Dallas Police Chief: We’re Asking Our Cops To Do Too Much In This Country

Posted: Jul 11, 2016 1:30 PM

Dallas Police Chief David Brown held a press conference on the latest news in the aftermath of the deadly ambush against police officers dead on July 7. In all, nine officers were wounded. Five were killed. Out of the nine wounded, four were members of Dallas Police, Three were Dallas Area Rapid Transit officers, and the last two officers belonged to El Centro College.

Thirteen officers used force against the suspect, 11 used their firearms, with the remaining two using explosives. Right now, detectives reviewing over 300 statements to see which officers need to be brought back in for further interviews. The Dallas Police Department is working with federal authorities as to the meaning of “RB” that was inscribed on the walls in blood inside El Centro.

While this is a horrific incident, Chief Brown made sure to point out that the city has one of the lowest crime rates in the country. The data on the city’s crime rates dates back to the 1930s. In 2015, Dallas had the fourth lowest murder rate since 1930. In 2014, it had the second lowest homicide rate. Chief Brown credits success with community policing, as the city has one had, excluding this ambush, one shooting this year. In that shooting, the suspect was injured. There’s still 170 hours of body cam footage to download and review as well.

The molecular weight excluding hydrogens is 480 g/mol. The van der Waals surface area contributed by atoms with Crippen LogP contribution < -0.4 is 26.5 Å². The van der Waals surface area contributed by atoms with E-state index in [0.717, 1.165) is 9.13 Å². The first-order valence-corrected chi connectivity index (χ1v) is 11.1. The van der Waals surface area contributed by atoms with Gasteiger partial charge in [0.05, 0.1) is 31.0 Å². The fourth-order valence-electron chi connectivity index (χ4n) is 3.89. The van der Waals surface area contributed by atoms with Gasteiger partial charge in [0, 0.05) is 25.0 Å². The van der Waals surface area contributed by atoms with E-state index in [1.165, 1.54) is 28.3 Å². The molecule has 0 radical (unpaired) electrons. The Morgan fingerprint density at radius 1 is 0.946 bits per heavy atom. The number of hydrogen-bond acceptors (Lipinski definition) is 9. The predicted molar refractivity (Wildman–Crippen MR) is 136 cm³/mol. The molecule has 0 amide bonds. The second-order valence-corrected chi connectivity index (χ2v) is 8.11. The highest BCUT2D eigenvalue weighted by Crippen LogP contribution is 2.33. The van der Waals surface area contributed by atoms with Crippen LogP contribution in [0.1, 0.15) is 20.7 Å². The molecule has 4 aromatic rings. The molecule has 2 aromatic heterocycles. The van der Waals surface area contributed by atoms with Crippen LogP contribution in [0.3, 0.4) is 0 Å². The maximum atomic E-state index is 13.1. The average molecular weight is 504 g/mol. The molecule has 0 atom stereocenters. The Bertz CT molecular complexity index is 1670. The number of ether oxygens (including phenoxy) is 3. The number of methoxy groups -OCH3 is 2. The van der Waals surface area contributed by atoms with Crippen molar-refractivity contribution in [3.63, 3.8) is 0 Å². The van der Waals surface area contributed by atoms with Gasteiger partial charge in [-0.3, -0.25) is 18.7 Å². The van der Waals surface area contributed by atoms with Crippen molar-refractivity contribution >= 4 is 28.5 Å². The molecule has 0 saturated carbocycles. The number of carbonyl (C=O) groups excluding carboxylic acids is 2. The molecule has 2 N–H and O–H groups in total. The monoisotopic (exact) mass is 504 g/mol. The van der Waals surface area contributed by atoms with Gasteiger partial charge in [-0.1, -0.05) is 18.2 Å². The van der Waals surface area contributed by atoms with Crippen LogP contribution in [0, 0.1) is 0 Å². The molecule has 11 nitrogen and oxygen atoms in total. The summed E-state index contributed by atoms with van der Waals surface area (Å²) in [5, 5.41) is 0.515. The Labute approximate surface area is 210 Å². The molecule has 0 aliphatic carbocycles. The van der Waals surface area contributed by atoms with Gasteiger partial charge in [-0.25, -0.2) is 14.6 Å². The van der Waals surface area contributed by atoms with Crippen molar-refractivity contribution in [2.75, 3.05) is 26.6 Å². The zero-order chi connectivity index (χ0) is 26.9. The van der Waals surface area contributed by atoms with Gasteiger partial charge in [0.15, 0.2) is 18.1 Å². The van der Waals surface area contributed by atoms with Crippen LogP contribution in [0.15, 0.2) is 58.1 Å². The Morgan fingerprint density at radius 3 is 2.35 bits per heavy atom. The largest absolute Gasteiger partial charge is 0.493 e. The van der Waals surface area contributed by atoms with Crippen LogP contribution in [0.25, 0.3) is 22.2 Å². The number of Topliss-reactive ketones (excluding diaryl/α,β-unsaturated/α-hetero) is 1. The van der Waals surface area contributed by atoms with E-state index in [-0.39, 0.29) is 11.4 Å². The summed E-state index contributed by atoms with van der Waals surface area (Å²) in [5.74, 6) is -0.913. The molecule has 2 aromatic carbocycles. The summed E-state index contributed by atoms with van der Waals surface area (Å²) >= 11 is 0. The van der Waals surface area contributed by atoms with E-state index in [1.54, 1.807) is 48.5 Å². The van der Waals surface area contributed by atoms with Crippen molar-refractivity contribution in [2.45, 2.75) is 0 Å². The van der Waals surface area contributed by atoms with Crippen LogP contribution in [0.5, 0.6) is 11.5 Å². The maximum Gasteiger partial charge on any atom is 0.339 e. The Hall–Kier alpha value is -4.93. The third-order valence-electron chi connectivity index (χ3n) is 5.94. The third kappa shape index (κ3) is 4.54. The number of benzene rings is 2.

During the question and answer period, Chief Brown did highlight that the police need our help, and that they’re being asked to do too much concerning chasing loose dogs in the city, tackling the shortfalls due to a lack of funding in combating drug addiction, the shortfalls from lack of funds to help the mentally ill, and every other societal ill is being placed at the feet of law enforcement. These are societal issues that weren’t meant to be solved by police.

“Policing was never meant to solve all of those problems,” he said. “And I just ask for other parts of our democracy, along with the free press, to help us. To help us, and not put that burden all on law enforcement to resolve.”